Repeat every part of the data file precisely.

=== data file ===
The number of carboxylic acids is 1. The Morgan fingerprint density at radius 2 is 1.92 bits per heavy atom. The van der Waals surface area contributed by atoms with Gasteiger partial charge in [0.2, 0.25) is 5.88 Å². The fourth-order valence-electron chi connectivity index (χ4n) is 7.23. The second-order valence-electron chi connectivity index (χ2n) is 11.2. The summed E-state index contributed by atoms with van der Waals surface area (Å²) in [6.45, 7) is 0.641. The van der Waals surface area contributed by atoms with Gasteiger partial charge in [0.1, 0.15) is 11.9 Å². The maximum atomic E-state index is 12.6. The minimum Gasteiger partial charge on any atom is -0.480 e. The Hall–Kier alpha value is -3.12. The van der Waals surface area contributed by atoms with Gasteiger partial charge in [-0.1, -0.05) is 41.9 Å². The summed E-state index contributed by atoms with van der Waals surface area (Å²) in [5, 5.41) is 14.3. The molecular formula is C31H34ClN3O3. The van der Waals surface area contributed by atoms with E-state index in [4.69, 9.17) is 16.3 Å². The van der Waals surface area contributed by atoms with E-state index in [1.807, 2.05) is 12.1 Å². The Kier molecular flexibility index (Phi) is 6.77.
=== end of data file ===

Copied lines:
The number of carboxylic acids is 1. The Morgan fingerprint density at radius 2 is 1.92 bits per heavy atom. The van der Waals surface area contributed by atoms with Gasteiger partial charge in [0.2, 0.25) is 5.88 Å². The fourth-order valence-electron chi connectivity index (χ4n) is 7.23. The second-order valence-electron chi connectivity index (χ2n) is 11.2. The summed E-state index contributed by atoms with van der Waals surface area (Å²) in [6.45, 7) is 0.641. The van der Waals surface area contributed by atoms with Gasteiger partial charge in [0.1, 0.15) is 11.9 Å². The maximum atomic E-state index is 12.6. The minimum Gasteiger partial charge on any atom is -0.480 e. The Hall–Kier alpha value is -3.12. The van der Waals surface area contributed by atoms with Gasteiger partial charge in [-0.1, -0.05) is 41.9 Å². The summed E-state index contributed by atoms with van der Waals surface area (Å²) in [5, 5.41) is 14.3. The molecular formula is C31H34ClN3O3. The van der Waals surface area contributed by atoms with E-state index in [4.69, 9.17) is 16.3 Å². The van der Waals surface area contributed by atoms with E-state index in [1.807, 2.05) is 12.1 Å². The Kier molecular flexibility index (Phi) is 6.77.